Jamie and George are both recent graduates of dBs Institute’s BA (Hons) Music & Sound for Film & TV degree course at our Bristol campus, meeting each other during their studies and forging a complementary and cross-discipline working relationship.

“We're kind of chalk and cheese when it comes to projects,” says Jamie, “We work exclusively with each other and it's a good dynamic that was forged at dBs. George's sound design elevates my score and vice versa. It's a fusion of disciplines.”

“​​We are partners in sonic crimes, so to speak,” continues George, “We complement each other very well in terms of our workflow and interests in the aspect of sound. There's no ego. For example, there's no like, ‘I want the sound design to take over here and the music can take a backseat,’ it's not about that. It's about whatever serves the film and the narrative. Jamie gets that and I get that. So that just makes working together an utter delight.”

Jamie and George’s symbiotic working relationship was established at dBs and nurtured by the structure of the BA (Hons) Music & Sound for Film & TV degree course and how it cultivates collaboration across disciplines, with some students honing in on composition and others honing on the sound aspects of the course. By creating those connections during study and working on briefs that reflect the high-pressure nature of the industry, the degree prepares its students for the professional world.

“The project-based, fast turnaround nature of the module absolutely sets you up for reality in the industry. You don't have time to rest on your laurels and I think dBs is great for that,” says Jamie, “Without a doubt, 100%, unequivocally, I'm using everything I've learnt and implementing the techniques and processes into my projects with industry professionals now. I appreciated the fact that there's real encouragement for students to go and source collaborative projects with directors and filmmakers. dBs gives you a platform to go and find these opportunities, but fundamentally, it's down to you.”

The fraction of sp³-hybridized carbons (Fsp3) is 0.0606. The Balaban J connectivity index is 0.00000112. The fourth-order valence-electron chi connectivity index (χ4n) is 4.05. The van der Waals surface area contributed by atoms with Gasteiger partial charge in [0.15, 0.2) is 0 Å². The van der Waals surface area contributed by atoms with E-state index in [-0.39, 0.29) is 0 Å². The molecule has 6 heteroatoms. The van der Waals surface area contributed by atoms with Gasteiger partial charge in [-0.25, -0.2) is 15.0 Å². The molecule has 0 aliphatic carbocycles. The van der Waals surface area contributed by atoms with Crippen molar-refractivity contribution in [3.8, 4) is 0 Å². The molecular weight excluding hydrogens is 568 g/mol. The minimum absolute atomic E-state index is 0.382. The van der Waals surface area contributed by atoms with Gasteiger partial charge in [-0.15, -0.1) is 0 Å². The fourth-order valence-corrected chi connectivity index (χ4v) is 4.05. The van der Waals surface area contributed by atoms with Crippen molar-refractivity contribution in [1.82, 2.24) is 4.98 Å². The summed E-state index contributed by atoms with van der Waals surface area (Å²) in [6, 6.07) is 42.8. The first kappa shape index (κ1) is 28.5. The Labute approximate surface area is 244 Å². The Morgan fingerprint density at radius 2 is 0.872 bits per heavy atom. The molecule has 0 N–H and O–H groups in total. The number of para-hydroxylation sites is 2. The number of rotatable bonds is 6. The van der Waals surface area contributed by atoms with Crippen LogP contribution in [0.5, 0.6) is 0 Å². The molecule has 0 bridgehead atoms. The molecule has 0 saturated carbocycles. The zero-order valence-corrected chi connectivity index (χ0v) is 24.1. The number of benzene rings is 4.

“I’ve loved dBs,” says George, “I'm so glad I went on the course. I learnt a lot and came out better for it. It's got me to where I am today working on great films like Muntjac.”

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With Muntjac now set for public release after a process that has stretched over two years, Finn says “it's a relief” to see the film “finally fulfil its purpose and be devoured by many eyes. I'm proud Muntjac has been accepted to award qualifying festivals, and I'm in butterflies of anticipation to watch it on the big screen again!

“I've been blessed to have Miles; a really talented Director of Photography. I think the fact that Miles and I had a relationship, and then Miles had a relationship with George and Jamie, so then I developed a relationship with them, really steered this project.”

For Miles, a graduate of one of our sister higher education institutes in Bristol Screenology, it’s been a “privilege to work alongside people from dBs over the past five years.” Working with “Jamie and George most notably, but other talented creatives too, it's been amazing to meet individuals who are as equally passionate about sound as I am about making films. To be able to go to an institute and become a post-sound mixer, a sound designer or a composer in your own right, and to be able to learn the skills to do that without having to go and apprentice someone, I think that's amazing.”

Muntjac will be released publicly on Vimeo in the Autumn for all to see!

If you want to follow in the footsteps of Jamie and George, check out our BA (Hons) Music & Sound for Film & TV degree today.